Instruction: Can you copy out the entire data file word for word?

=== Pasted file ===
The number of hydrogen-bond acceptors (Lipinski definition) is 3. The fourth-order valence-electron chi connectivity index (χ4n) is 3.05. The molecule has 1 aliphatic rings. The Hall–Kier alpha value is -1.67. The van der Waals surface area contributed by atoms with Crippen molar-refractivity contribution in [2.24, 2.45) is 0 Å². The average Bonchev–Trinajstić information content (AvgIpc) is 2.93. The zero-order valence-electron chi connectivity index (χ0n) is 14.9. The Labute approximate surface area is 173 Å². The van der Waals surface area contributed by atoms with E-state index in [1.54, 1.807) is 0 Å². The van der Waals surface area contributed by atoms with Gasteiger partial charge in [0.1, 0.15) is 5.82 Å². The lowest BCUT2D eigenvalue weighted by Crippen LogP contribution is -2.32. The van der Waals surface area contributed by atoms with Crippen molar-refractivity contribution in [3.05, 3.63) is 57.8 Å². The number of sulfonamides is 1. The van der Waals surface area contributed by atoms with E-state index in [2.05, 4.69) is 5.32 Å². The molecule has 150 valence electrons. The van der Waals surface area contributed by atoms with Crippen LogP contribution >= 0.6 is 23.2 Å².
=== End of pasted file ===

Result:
The number of hydrogen-bond acceptors (Lipinski definition) is 3. The fourth-order valence-electron chi connectivity index (χ4n) is 3.05. The molecule has 1 aliphatic rings. The Hall–Kier alpha value is -1.67. The van der Waals surface area contributed by atoms with Crippen molar-refractivity contribution in [2.24, 2.45) is 0 Å². The average Bonchev–Trinajstić information content (AvgIpc) is 2.93. The zero-order valence-electron chi connectivity index (χ0n) is 14.9. The Labute approximate surface area is 173 Å². The van der Waals surface area contributed by atoms with E-state index in [1.54, 1.807) is 0 Å². The van der Waals surface area contributed by atoms with Gasteiger partial charge in [0.1, 0.15) is 5.82 Å². The lowest BCUT2D eigenvalue weighted by Crippen LogP contribution is -2.32. The van der Waals surface area contributed by atoms with Crippen molar-refractivity contribution in [3.05, 3.63) is 57.8 Å². The number of sulfonamides is 1. The van der Waals surface area contributed by atoms with E-state index in [2.05, 4.69) is 5.32 Å². The molecule has 150 valence electrons. The van der Waals surface area contributed by atoms with Crippen LogP contribution >= 0.6 is 23.2 Å².